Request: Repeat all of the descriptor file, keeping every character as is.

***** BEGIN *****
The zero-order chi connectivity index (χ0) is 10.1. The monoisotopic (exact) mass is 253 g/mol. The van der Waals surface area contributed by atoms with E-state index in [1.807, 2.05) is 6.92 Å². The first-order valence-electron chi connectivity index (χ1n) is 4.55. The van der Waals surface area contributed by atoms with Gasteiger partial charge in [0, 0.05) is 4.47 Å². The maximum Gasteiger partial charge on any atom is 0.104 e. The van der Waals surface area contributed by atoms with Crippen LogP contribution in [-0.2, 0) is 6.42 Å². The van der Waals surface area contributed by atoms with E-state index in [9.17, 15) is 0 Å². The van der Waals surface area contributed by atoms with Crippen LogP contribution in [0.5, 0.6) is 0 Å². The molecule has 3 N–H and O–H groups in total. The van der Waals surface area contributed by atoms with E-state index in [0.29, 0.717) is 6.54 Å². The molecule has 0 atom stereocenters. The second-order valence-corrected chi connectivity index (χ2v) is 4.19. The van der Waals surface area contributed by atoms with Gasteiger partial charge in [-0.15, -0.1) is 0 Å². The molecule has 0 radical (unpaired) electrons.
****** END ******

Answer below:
The zero-order chi connectivity index (χ0) is 10.1. The monoisotopic (exact) mass is 253 g/mol. The van der Waals surface area contributed by atoms with E-state index in [1.807, 2.05) is 6.92 Å². The first-order valence-electron chi connectivity index (χ1n) is 4.55. The van der Waals surface area contributed by atoms with Gasteiger partial charge in [0, 0.05) is 4.47 Å². The maximum Gasteiger partial charge on any atom is 0.104 e. The van der Waals surface area contributed by atoms with Crippen LogP contribution in [-0.2, 0) is 6.42 Å². The van der Waals surface area contributed by atoms with E-state index in [9.17, 15) is 0 Å². The van der Waals surface area contributed by atoms with Crippen LogP contribution in [0.5, 0.6) is 0 Å². The molecule has 3 N–H and O–H groups in total. The van der Waals surface area contributed by atoms with E-state index in [0.29, 0.717) is 6.54 Å². The molecule has 0 atom stereocenters. The second-order valence-corrected chi connectivity index (χ2v) is 4.19. The van der Waals surface area contributed by atoms with Gasteiger partial charge in [-0.15, -0.1) is 0 Å². The molecule has 0 radical (unpaired) electrons.